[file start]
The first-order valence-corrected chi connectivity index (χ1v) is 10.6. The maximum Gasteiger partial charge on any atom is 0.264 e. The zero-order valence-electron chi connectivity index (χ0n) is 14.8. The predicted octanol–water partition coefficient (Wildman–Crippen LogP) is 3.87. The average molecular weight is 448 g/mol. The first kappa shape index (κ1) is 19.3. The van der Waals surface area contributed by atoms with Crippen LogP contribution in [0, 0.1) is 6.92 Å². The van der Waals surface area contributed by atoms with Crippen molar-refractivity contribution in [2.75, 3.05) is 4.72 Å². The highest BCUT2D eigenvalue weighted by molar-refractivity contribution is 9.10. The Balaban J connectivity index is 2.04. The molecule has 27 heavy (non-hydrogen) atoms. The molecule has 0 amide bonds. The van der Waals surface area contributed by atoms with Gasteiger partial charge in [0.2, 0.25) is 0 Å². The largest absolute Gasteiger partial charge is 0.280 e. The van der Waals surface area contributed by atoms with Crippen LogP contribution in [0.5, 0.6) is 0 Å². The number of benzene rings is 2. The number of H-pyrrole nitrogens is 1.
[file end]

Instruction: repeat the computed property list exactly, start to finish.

The first-order valence-corrected chi connectivity index (χ1v) is 10.6. The maximum Gasteiger partial charge on any atom is 0.264 e. The zero-order valence-electron chi connectivity index (χ0n) is 14.8. The predicted octanol–water partition coefficient (Wildman–Crippen LogP) is 3.87. The average molecular weight is 448 g/mol. The first kappa shape index (κ1) is 19.3. The van der Waals surface area contributed by atoms with Crippen LogP contribution in [0, 0.1) is 6.92 Å². The van der Waals surface area contributed by atoms with Crippen molar-refractivity contribution in [2.75, 3.05) is 4.72 Å². The highest BCUT2D eigenvalue weighted by molar-refractivity contribution is 9.10. The Balaban J connectivity index is 2.04. The molecule has 27 heavy (non-hydrogen) atoms. The molecule has 0 amide bonds. The van der Waals surface area contributed by atoms with Gasteiger partial charge in [0.2, 0.25) is 0 Å². The largest absolute Gasteiger partial charge is 0.280 e. The van der Waals surface area contributed by atoms with Crippen LogP contribution in [0.5, 0.6) is 0 Å². The number of benzene rings is 2. The number of H-pyrrole nitrogens is 1.